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Geopolitics and the geometry of global trade

Global trade patterns are reconfiguring. More shifts are likely and businesses need to be aware of the potential trade-offs of different paths ahead.

At a glance

  • Trade in concentrated products binds geopolitically distant economies. Trade between geopolitically distant economies accounts for nearly 20 percent of global goods trade but close to 40 percent of trade in globally concentrated products—products such as laptops and iron ore for which three or fewer economies provide at least 90 percent of global exports.
  • Trade reconfiguration is under way. Since 2017, China, Germany, the United Kingdom, and the United States have reduced the geopolitical distance of their trade by 4 to 10 percent each. The United States has also reduced the geographic distance and diversified the origins of its trade. Meanwhile, economies of the Association of Southeast Asian Nations, Brazil, and India are trading more both across the geopolitical spectrum and over longer distances.
  • Increased investment into a range of developing economies suggests further trade reconfiguration in coming years. While roughly 60 percent of greenfield investment has flowed to developing economies since 2010, its destination is shifting. The largest leaps in the past two years were in Africa and India, while announced investment into China and Russia fell by about 70 and 98 percent, respectively, compared with prepandemic averages.
  • The future of global trade will involve trade-offs—reducing geopolitical distance comes with increasing trade concentration, and vice versa. We explore two types of reconfiguration. In one, economies shift their trade to more geopolitically aligned partners. As a byproduct, average trade concentration increases by 13 percent and economic growth suffers. In the other, trade relationships diversify so that no economy is highly dependent on another, but as a consequence, the geopolitical distance of trade increases by 3 percent. The degree of trade-off varies significantly across individual economies.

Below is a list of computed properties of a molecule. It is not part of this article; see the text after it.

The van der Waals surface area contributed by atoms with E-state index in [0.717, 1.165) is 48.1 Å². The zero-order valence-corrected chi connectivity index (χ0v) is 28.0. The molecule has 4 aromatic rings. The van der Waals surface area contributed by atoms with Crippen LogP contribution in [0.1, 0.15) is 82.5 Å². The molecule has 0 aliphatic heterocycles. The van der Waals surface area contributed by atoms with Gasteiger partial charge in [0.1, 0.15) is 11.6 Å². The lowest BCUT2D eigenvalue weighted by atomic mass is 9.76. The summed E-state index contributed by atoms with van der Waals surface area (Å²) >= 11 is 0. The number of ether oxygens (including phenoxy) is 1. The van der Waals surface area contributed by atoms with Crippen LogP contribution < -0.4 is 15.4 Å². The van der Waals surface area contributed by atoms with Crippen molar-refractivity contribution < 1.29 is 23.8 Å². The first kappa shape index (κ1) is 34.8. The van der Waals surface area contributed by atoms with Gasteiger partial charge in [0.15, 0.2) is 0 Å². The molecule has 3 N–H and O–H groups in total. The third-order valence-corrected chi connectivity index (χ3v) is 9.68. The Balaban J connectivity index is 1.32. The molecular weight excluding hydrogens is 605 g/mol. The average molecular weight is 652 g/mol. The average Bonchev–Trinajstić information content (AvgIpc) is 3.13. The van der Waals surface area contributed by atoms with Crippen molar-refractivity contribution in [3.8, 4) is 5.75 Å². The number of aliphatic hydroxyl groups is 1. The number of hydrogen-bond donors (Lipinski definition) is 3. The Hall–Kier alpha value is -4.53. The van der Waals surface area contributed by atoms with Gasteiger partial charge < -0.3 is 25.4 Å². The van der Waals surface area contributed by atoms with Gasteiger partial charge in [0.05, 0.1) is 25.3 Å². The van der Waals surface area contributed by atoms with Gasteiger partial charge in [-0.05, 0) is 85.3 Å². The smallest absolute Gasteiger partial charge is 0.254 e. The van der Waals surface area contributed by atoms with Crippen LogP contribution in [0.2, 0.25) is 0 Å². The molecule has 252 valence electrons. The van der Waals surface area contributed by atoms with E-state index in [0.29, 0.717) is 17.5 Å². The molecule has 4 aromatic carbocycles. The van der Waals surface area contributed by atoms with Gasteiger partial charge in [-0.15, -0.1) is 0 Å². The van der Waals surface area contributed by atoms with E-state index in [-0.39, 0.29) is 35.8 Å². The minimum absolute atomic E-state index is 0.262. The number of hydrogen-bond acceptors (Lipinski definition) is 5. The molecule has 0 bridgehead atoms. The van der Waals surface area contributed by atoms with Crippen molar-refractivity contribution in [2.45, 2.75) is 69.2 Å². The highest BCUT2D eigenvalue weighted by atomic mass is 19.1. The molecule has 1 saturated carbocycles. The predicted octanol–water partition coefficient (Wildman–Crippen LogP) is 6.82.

• Business leaders need to position their organizations for uncertainty. This positioning can involve cultivating an insights edge, anticipating and adapting with scenario planning, developing a portfolio of strategic actions, and building geopolitical muscle. Businesses can also embrace cooperation to contribute to, and help shape, the discourse on the evolution of global connections.


Trade reconfiguration has been making headlines. In 2023, Mexico became the United States’ largest goods trade partner. Vietnam’s trade with China and the United States has been surging. European economies’ energy imports shifted dramatically away from Russia, while imports of some products from China, such as electric vehicles, boomed.

Along with such headlines, a new lexicon has emerged among policy makers and business leaders. Use of terms such as “decoupling,” “derisking,” “reshoring,” “nearshoring,” and “friendshoring” in corporate presentations increased more than 20-fold between 2018 and 2022. The subtext of these terms is often geopolitical, which is increasingly a feature of talk about trade. Average tariffs on goods trade between China and the United States have increased between three- and sixfold since 2017. Following Russia’s invasion of Ukraine, the European Union (EU), the United States, and many other players imposed sanctions. A large majority of companies from Europe, Japan, and the United States withdrew or curtailed operations in Russia. The rerouting of shipping lanes due to the Red Sea crisis that started in December 2023 not only incurs additional costs, delays, and security complexities but also has the potential to create far-reaching shock waves beyond the immediate locations affected. More broadly, the number of new global trade restrictions each year has been steadily increasing, from about 650 new restrictions in 2017 to more than 3,000 in 2023.

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